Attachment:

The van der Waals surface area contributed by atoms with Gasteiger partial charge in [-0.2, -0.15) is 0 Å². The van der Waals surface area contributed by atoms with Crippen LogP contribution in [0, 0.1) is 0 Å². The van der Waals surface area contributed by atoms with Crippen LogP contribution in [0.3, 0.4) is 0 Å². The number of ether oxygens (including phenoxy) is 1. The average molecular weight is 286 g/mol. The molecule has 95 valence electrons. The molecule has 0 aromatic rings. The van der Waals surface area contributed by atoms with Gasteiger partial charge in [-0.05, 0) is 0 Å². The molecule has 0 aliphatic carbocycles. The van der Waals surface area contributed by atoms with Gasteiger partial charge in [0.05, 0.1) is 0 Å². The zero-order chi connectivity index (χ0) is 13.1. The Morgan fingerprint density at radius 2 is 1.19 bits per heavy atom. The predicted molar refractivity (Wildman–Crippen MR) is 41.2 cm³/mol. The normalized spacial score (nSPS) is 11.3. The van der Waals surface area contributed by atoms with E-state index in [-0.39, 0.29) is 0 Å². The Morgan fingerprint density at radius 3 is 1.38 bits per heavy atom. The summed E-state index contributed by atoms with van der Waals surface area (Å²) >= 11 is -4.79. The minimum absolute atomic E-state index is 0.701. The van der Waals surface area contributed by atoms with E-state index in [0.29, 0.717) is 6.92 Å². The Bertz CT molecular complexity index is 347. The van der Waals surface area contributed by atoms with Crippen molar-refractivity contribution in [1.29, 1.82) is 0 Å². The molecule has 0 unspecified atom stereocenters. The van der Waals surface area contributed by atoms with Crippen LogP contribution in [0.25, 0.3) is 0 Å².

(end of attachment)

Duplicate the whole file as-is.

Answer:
The van der Waals surface area contributed by atoms with Gasteiger partial charge in [-0.2, -0.15) is 0 Å². The van der Waals surface area contributed by atoms with Crippen LogP contribution in [0, 0.1) is 0 Å². The van der Waals surface area contributed by atoms with Crippen LogP contribution in [0.3, 0.4) is 0 Å². The number of ether oxygens (including phenoxy) is 1. The average molecular weight is 286 g/mol. The molecule has 95 valence electrons. The molecule has 0 aromatic rings. The van der Waals surface area contributed by atoms with Gasteiger partial charge in [-0.05, 0) is 0 Å². The molecule has 0 aliphatic carbocycles. The van der Waals surface area contributed by atoms with Gasteiger partial charge in [0.05, 0.1) is 0 Å². The zero-order chi connectivity index (χ0) is 13.1. The Morgan fingerprint density at radius 2 is 1.19 bits per heavy atom. The predicted molar refractivity (Wildman–Crippen MR) is 41.2 cm³/mol. The normalized spacial score (nSPS) is 11.3. The van der Waals surface area contributed by atoms with E-state index in [-0.39, 0.29) is 0 Å². The Morgan fingerprint density at radius 3 is 1.38 bits per heavy atom. The summed E-state index contributed by atoms with van der Waals surface area (Å²) >= 11 is -4.79. The minimum absolute atomic E-state index is 0.701. The van der Waals surface area contributed by atoms with E-state index in [0.29, 0.717) is 6.92 Å². The Bertz CT molecular complexity index is 347. The van der Waals surface area contributed by atoms with Crippen molar-refractivity contribution in [1.29, 1.82) is 0 Å². The molecule has 0 unspecified atom stereocenters. The van der Waals surface area contributed by atoms with Crippen LogP contribution in [0.25, 0.3) is 0 Å².